UNITED STATES COURT OF APPEALS FOR THE SEVENTH CIRCUIT
June 28, 1971
BROTHERHOOD OF RAILROAD SIGNALMEN, PLAINTIFF-APPELLEE
CHICAGO, MILWAUKEE, ST. PAUL & PACIFIC RAILROAD COMPANY, DEFENDANT-APPELLANT
Pell and Stevens, Circuit Judges, and Morgan, District Judge.*fn*
Defendant appeals from a judgment enforcing an award of the National Railroad Adjustment Board. The award is for $19,366.01, the full amount the claimant would have earned between November 30, 1962, and March 14, 1966, in work which the carrier wrongfully permitted a junior signalman to perform. Since the claimant had earned $15,447.00 in other work prior to his reinstatement, the carrier asserts a right to mitigation. More precisely, it contends that the case should be remanded to the Board for a hearing on the mitigation issue.
The award was entered on February 18, 1966, but no enforcement action was commenced until after the amendment to the Railway Labor Act which became effective on June 20, 1966.*fn1 Prior to that amendment, the carrier could raise objections to the amount of a claim in the Board proceedings or, at its option, could wait until it was required to defend an enforcement action and then, for the first time, raise issues relating to the amount of the award. See Brotherhood of Locomotive Engineers v. Louisville & Nashville Railroad Co., 373 U.S. 33, 40-41, 10 L. Ed. 2d 172, 83 S. Ct. 1059; Gunther v. San Diego & A.E.R. Co., 382 U.S. 257, 264-265, 15 L. Ed. 2d 308, 86 S. Ct. 368. In this proceeding the carrier elected to follow the latter course. It did not assert a right to mitigation in the Board proceedings which terminated in 1966. The question presented here arises because Congress changed the rules before the carrier was required to defend either of the two enforcement actions based on the award of February 18, 1966.
In the first action the parties agreed*fn2 that because of the 1966 amendment the district court had no authority to make an independent determination of the amount of the award even though the Board's order had been entered prior to the amendment. See Brotherhood of Railroad Trainmen v. Denver & Rio Grande Western Railroad Co., 370 F.2d 833, 835 (10th Cir. 1966), cert. denied 386 U.S. 1018, 18 L. Ed. 2d 456, 87 S. Ct. 1375. The carrier contended, however, that the Board had not indicated whether or not outside earnings should be deducted, that this omission made the award ambiguous and incapable of enforcement, and, therefore, the case should be remanded for a determination by the Board of the deductibility of outside earnings.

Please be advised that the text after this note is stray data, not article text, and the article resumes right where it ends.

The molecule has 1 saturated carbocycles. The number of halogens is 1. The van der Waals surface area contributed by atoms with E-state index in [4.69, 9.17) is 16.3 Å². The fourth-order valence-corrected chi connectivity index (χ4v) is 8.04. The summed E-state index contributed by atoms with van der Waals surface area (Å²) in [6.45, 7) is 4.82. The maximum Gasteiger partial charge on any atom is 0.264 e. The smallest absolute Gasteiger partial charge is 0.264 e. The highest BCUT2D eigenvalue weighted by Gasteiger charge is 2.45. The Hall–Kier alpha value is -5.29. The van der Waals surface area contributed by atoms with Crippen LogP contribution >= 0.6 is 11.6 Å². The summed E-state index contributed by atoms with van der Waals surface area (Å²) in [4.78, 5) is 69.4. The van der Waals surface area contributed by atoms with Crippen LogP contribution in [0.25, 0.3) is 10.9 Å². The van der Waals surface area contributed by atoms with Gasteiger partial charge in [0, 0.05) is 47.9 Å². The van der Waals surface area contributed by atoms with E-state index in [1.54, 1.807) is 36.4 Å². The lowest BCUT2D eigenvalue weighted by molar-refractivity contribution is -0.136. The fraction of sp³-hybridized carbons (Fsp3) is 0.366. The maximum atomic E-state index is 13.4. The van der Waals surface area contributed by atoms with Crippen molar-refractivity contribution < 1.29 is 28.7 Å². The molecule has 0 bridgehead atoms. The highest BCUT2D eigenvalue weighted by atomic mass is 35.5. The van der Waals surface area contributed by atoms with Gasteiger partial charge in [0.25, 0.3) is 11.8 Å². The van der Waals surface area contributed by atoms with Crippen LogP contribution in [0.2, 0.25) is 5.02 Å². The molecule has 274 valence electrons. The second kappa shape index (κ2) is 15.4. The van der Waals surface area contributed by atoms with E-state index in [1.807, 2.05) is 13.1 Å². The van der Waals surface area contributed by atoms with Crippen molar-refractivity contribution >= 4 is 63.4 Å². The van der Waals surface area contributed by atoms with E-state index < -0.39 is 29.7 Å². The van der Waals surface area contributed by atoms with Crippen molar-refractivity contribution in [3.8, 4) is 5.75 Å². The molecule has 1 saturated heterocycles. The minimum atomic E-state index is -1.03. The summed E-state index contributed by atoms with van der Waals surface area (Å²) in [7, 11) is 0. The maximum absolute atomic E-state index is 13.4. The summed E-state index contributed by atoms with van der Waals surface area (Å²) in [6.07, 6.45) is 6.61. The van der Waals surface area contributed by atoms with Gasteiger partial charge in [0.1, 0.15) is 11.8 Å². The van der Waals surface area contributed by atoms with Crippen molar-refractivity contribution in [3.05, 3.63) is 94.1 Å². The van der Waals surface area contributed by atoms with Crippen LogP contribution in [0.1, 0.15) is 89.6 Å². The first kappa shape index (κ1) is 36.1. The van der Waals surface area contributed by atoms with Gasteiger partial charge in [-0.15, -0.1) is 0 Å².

Finding ambiguity in the award,*fn3 and also finding that the carrier had not waived its right to a determination of the mitigation issue, the district court remanded the case to the Board "for clarification regarding the deductibility of outside earnings, . . . ." See 284 F. Supp. 401, 408.
On remand, the Board prepared a careful opinion which unambiguously concluded "that Railroad is legally obligated to pay Claimant $19,366.01 to effectuate compliance with paragraph (c) of the Claim." The Board did not determine whether or not the common law doctrine of mitigation would have been available to the carrier if the issue had been raised in the original administrative proceedings. It held that the carrier could have raised the issue, but that the Board had no jurisdiction to do so on its own motion since common law damage rules are not always applicable in Board proceedings. In failing to raise the issue, the " . . . railroad acted at its peril."
Because the Board did not determine the merits of the mitigation defense, the carrier again refused to pay, contending that disobedience of the district court's mandate was a jurisdictional defect in the award. In the second enforcement action, which was assigned to a different judge, the district court rejected this contention; it entered the judgment from which the carrier now appeals.